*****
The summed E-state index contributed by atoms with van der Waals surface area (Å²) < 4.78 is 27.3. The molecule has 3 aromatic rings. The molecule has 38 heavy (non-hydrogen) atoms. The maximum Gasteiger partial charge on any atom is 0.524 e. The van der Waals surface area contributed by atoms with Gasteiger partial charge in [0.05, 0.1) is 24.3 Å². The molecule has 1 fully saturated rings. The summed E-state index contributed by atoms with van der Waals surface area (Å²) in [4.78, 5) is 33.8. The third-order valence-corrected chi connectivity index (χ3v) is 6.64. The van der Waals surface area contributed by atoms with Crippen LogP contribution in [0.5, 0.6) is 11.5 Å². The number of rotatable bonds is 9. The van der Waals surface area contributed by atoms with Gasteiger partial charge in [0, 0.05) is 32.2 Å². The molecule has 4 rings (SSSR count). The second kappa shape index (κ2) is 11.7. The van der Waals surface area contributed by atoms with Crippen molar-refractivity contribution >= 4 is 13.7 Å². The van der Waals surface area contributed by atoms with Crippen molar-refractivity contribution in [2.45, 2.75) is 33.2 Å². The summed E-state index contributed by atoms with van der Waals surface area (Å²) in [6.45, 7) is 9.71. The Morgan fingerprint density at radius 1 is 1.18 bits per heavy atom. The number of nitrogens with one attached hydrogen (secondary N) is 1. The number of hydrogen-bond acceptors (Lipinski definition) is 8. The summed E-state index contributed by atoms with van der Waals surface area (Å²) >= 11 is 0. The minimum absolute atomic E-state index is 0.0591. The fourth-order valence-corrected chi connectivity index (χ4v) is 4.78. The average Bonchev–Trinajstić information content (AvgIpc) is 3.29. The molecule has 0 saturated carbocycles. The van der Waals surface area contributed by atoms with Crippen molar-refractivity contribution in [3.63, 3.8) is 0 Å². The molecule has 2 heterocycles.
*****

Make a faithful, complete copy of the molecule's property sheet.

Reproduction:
The summed E-state index contributed by atoms with van der Waals surface area (Å²) < 4.78 is 27.3. The molecule has 3 aromatic rings. The molecule has 38 heavy (non-hydrogen) atoms. The maximum Gasteiger partial charge on any atom is 0.524 e. The van der Waals surface area contributed by atoms with Gasteiger partial charge in [0.05, 0.1) is 24.3 Å². The molecule has 1 fully saturated rings. The summed E-state index contributed by atoms with van der Waals surface area (Å²) in [4.78, 5) is 33.8. The third-order valence-corrected chi connectivity index (χ3v) is 6.64. The van der Waals surface area contributed by atoms with Crippen LogP contribution in [0.5, 0.6) is 11.5 Å². The number of rotatable bonds is 9. The van der Waals surface area contributed by atoms with Gasteiger partial charge in [0, 0.05) is 32.2 Å². The molecule has 4 rings (SSSR count). The second kappa shape index (κ2) is 11.7. The van der Waals surface area contributed by atoms with Crippen molar-refractivity contribution >= 4 is 13.7 Å². The van der Waals surface area contributed by atoms with Crippen molar-refractivity contribution in [2.45, 2.75) is 33.2 Å². The summed E-state index contributed by atoms with van der Waals surface area (Å²) in [6.45, 7) is 9.71. The Morgan fingerprint density at radius 1 is 1.18 bits per heavy atom. The number of nitrogens with one attached hydrogen (secondary N) is 1. The number of hydrogen-bond acceptors (Lipinski definition) is 8. The summed E-state index contributed by atoms with van der Waals surface area (Å²) >= 11 is 0. The minimum absolute atomic E-state index is 0.0591. The fourth-order valence-corrected chi connectivity index (χ4v) is 4.78. The average Bonchev–Trinajstić information content (AvgIpc) is 3.29. The molecule has 0 saturated carbocycles. The van der Waals surface area contributed by atoms with Crippen molar-refractivity contribution in [3.63, 3.8) is 0 Å². The molecule has 2 heterocycles.